A student of the Austrian School of economics and an architect of West Germany’s economic reconstruction after World War II, Wilhelm Röpke’s intellectual project was marked by sober thinking about the moral implications of the economic order. Perhaps his best-known work, A Humane Economy (originally published in 1960 and released last fall in a new edition), is the fruit of such thinking.
Röpke begins A Humane Economy by anticipating three types of critics of his book: the collectivists, those who reduce the world to supply and demand, and those who see only what lies beyond supply and demand. Throughout the book, he systematically dismantles parts of the collectivist position, but his passion seems to be in reconciling and reforming those who hold the other two views. Later in the book, he calls for “a combination of supreme moral sensitivity and economic knowledge” and then argues that “economically ignorant moralism is as objectionable as morally callous economism.”
Röpke discusses communism and central planning at some length but expresses greater concern about “creeping” phenomena such as the welfare state and inflation. In his eyes, there is plenty of blame to go around, and his culprits will be all too familiar to friends of liberty: bureaucrats who look to expand programs, interest groups trying to better themselves at the expense of others, the apathy and ignorance of the general public about the economic and noneconomic consequences of government activism, “a hostile and economically irrational distrust of everything that goes by the name of capital or entrepreneur,” and idolatry of government (“People are still in the habit of taking refuge in official regulations whenever a new problem turns up.”)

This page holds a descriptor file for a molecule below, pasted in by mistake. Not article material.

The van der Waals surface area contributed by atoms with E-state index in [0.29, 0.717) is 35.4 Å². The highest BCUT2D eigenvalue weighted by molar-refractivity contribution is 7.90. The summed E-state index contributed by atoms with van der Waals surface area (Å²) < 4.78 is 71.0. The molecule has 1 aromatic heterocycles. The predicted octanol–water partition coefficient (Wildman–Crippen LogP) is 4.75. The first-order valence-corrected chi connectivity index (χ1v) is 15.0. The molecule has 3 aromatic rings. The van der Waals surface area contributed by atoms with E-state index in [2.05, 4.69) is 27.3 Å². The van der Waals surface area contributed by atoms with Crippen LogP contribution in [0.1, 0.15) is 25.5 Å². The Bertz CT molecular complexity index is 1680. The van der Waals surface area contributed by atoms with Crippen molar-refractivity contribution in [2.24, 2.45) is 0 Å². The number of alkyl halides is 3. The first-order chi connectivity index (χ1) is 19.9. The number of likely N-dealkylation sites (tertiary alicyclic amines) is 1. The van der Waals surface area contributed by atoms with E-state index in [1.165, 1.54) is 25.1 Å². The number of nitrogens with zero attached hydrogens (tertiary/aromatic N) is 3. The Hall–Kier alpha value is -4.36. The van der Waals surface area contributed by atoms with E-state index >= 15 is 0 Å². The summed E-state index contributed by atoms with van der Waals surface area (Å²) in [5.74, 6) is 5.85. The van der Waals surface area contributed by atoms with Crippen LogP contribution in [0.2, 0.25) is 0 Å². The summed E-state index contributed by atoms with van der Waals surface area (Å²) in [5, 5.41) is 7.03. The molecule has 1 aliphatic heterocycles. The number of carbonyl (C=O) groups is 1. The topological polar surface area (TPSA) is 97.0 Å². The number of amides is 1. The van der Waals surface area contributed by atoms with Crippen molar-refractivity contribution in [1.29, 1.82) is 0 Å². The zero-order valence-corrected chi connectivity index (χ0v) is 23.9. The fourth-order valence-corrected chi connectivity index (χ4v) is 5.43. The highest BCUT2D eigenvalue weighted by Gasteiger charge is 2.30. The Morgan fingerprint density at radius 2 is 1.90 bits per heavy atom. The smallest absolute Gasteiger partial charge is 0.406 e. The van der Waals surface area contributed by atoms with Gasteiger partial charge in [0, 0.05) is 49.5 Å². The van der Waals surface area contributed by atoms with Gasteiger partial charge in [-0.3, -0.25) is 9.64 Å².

Röpke also takes aim at those who focus merely on the practical, material benefits of free markets. In a particularly provocative point, he says that he would argue for free markets “even if it imposed upon nations some material sacrifice while socialism held out the certain promise of enhanced well-being.” For Röpke, the most important implications of the market are not so much “economic” as they are social, ethical, and religious. “What the free world has to set against communism is not the cult of the standard of living and productivity.… This would merely be borrowing communism’s own weapons. What we need is to bethink ourselves quietly and soberly of truth, freedom, justice, human dignity, and respect of human life and ultimate values.”
Röpke is rightly critical of a variety of social ills and analytical shortcomings. In addition to hard-heartedness and soft-headedness, he attacks materialism and “economism”–reducing the economy and individuals to aggregate numbers and taking quantitative and theoretical economic analysis to the point that it no longer resembles reality. In contrast, he says that the “true task of economics” is to “make the logic of things heard in the midst of passions and interests of public life, to bring to light inconvenient facts and relationships, to weigh everything and assign it its due place, to prick bubbles and expose illusions and confusions, and to counter political enthusiasm and its probable aberrations with economic reason and demagogy with truth.” He also exhorts his fellow economists to have the courage that is “indispensable for defending the dignity of truth.”